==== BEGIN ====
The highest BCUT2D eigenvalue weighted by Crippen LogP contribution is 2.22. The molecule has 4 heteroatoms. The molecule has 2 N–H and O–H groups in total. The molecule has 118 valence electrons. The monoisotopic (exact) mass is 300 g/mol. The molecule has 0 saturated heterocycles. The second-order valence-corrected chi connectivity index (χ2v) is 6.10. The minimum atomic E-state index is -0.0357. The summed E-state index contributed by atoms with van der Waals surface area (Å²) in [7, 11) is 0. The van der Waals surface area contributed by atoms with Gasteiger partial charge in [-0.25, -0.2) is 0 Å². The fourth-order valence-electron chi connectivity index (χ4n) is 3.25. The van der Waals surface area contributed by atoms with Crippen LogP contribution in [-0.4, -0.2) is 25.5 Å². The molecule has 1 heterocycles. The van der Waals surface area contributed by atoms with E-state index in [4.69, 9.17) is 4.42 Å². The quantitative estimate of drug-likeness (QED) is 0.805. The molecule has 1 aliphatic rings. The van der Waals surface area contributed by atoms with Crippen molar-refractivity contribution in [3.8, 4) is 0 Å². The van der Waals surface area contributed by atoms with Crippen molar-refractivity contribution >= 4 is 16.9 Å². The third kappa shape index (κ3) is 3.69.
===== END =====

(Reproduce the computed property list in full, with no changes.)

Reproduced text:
The highest BCUT2D eigenvalue weighted by Crippen LogP contribution is 2.22. The molecule has 4 heteroatoms. The molecule has 2 N–H and O–H groups in total. The molecule has 118 valence electrons. The monoisotopic (exact) mass is 300 g/mol. The molecule has 0 saturated heterocycles. The second-order valence-corrected chi connectivity index (χ2v) is 6.10. The minimum atomic E-state index is -0.0357. The summed E-state index contributed by atoms with van der Waals surface area (Å²) in [7, 11) is 0. The van der Waals surface area contributed by atoms with Gasteiger partial charge in [-0.25, -0.2) is 0 Å². The fourth-order valence-electron chi connectivity index (χ4n) is 3.25. The van der Waals surface area contributed by atoms with Crippen LogP contribution in [-0.4, -0.2) is 25.5 Å². The molecule has 1 heterocycles. The van der Waals surface area contributed by atoms with E-state index in [4.69, 9.17) is 4.42 Å². The quantitative estimate of drug-likeness (QED) is 0.805. The molecule has 1 aliphatic rings. The van der Waals surface area contributed by atoms with Crippen molar-refractivity contribution in [3.8, 4) is 0 Å². The van der Waals surface area contributed by atoms with Crippen molar-refractivity contribution >= 4 is 16.9 Å². The third kappa shape index (κ3) is 3.69.